Job vacancies in the mining and resources sector dipped by 1.1 per cent in April despite strong commodity prices over the past three months.
The month’s contraction was attributed to permanent jobs, which fell by two per cent, while temporary and contract roles were stable, according to recruitment specialist DFP.
Western Australia had a further employment rise of 1.4 per cent, in contrast to falling jobs in coal-dependent Queensland last month.
The coal sector continued to be volatile and the oil and gas sector reported disappointing results, with a fall in vacancies (11.2 per cent) reported within the same period.
Metal ore remained the leading sector, boasting another rise of 3.3 per cent in April.
In light of the mixed results, job opportunities are still 4.3 per cent higher over the last quarter due to the significant rise in March. Underperforming permanent jobs were also 10.2 per cent higher than a year ago.
DFP claimed the employment market was “clearly” in its best shape since the mining investment boom.
“The Reserve Bank of Australia’s non rural bulk commodity price index rose a further 2.2 per cent. Aggregate prices have risen an impressive 10.1 per cent in the last three months and the index is the highest it has been for over five years,” the DFP Mining and Resources Job Index Report stated.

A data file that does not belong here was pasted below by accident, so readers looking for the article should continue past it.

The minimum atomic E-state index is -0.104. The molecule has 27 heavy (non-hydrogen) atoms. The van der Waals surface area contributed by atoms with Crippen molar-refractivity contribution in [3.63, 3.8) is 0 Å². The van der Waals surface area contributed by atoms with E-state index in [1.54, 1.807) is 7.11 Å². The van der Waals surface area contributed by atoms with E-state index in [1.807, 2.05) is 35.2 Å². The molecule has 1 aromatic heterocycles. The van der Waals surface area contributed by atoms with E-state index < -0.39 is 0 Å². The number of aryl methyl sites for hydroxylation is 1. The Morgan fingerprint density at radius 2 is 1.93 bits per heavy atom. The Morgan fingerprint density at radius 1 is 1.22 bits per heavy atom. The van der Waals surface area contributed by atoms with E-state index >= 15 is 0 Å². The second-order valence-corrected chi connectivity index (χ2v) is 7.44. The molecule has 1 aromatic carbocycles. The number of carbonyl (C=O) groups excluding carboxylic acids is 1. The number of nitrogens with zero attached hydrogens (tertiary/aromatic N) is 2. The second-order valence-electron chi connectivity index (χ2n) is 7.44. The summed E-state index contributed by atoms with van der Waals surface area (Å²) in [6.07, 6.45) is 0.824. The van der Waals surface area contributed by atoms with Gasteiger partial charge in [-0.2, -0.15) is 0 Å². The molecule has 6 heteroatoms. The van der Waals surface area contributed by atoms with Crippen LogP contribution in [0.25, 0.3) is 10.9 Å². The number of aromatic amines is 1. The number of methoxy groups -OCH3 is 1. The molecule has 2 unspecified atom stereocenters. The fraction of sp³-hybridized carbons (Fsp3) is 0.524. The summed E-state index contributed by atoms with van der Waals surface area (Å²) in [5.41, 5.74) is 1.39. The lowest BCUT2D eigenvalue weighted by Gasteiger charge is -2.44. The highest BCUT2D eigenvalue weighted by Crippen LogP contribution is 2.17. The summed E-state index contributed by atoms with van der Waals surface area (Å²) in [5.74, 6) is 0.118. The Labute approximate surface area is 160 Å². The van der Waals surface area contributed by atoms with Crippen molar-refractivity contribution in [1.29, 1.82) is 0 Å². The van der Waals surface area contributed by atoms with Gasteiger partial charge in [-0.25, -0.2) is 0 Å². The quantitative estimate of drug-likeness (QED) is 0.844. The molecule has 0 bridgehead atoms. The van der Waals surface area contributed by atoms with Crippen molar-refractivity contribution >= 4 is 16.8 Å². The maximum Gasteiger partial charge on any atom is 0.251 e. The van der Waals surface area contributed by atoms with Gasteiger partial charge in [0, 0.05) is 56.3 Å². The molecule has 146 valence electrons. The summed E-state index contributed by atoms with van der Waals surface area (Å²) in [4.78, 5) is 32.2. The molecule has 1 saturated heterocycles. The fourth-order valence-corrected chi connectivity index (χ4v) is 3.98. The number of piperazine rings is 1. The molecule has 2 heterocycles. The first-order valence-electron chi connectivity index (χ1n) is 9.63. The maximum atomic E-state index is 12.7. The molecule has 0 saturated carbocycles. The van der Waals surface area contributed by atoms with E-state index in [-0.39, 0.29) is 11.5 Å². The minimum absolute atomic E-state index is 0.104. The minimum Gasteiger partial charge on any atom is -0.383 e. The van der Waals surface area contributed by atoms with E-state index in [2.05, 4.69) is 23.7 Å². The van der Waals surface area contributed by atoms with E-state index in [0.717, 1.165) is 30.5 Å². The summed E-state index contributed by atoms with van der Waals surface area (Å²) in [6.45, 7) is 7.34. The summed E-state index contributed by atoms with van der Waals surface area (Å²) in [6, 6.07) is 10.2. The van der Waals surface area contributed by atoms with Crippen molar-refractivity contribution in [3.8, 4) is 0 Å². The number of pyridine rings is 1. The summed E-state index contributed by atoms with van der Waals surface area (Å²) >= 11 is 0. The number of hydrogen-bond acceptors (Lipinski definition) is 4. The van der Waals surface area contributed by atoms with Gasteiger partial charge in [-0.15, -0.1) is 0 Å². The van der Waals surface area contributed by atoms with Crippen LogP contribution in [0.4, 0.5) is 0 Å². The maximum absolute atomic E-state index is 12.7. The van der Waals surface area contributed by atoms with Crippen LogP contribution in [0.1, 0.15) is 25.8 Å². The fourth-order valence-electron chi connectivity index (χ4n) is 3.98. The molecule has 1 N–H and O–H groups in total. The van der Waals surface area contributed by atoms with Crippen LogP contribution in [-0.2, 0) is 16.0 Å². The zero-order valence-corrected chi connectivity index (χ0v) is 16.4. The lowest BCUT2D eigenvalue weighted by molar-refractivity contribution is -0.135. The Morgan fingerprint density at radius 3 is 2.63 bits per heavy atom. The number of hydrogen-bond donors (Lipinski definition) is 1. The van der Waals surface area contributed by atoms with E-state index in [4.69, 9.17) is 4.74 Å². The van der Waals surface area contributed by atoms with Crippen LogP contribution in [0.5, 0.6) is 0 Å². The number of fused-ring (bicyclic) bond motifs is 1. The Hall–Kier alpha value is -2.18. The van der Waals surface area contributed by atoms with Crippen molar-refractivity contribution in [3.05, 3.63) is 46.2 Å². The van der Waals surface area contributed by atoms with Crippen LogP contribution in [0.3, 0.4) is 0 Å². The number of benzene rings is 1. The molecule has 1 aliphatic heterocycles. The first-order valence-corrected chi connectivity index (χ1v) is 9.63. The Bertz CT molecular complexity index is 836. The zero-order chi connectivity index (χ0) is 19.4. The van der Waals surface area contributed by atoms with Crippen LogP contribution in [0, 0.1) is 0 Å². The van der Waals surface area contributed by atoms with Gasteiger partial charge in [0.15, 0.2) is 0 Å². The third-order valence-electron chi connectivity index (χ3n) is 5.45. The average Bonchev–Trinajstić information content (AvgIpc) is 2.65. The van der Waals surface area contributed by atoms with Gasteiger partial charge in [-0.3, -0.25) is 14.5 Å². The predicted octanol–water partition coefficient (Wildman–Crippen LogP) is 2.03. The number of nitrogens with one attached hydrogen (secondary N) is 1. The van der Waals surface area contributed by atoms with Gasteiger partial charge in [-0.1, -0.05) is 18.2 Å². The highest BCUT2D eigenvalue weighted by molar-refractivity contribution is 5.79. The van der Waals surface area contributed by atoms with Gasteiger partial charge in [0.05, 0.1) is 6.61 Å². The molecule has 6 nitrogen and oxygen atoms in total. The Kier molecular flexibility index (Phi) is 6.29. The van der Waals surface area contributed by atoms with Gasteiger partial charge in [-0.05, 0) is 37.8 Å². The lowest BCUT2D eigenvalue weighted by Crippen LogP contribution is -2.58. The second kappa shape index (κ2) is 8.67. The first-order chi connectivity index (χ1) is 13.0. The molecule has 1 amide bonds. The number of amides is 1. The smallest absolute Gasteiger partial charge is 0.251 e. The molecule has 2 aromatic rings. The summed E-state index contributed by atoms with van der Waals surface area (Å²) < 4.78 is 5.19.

“Employers, however, have not responded by increasing employment by a corresponding factor and hiring could even be stronger.”
April was another month of strong recovery for drillers, miners and moving plant operators, close to the record level of job vacancies seen last in October 2018.
Demand for mining and petroleum engineers have also been a standout in recent months (up a whopping 20.9 per cent in April), while operational management slipped 3.8 per cent.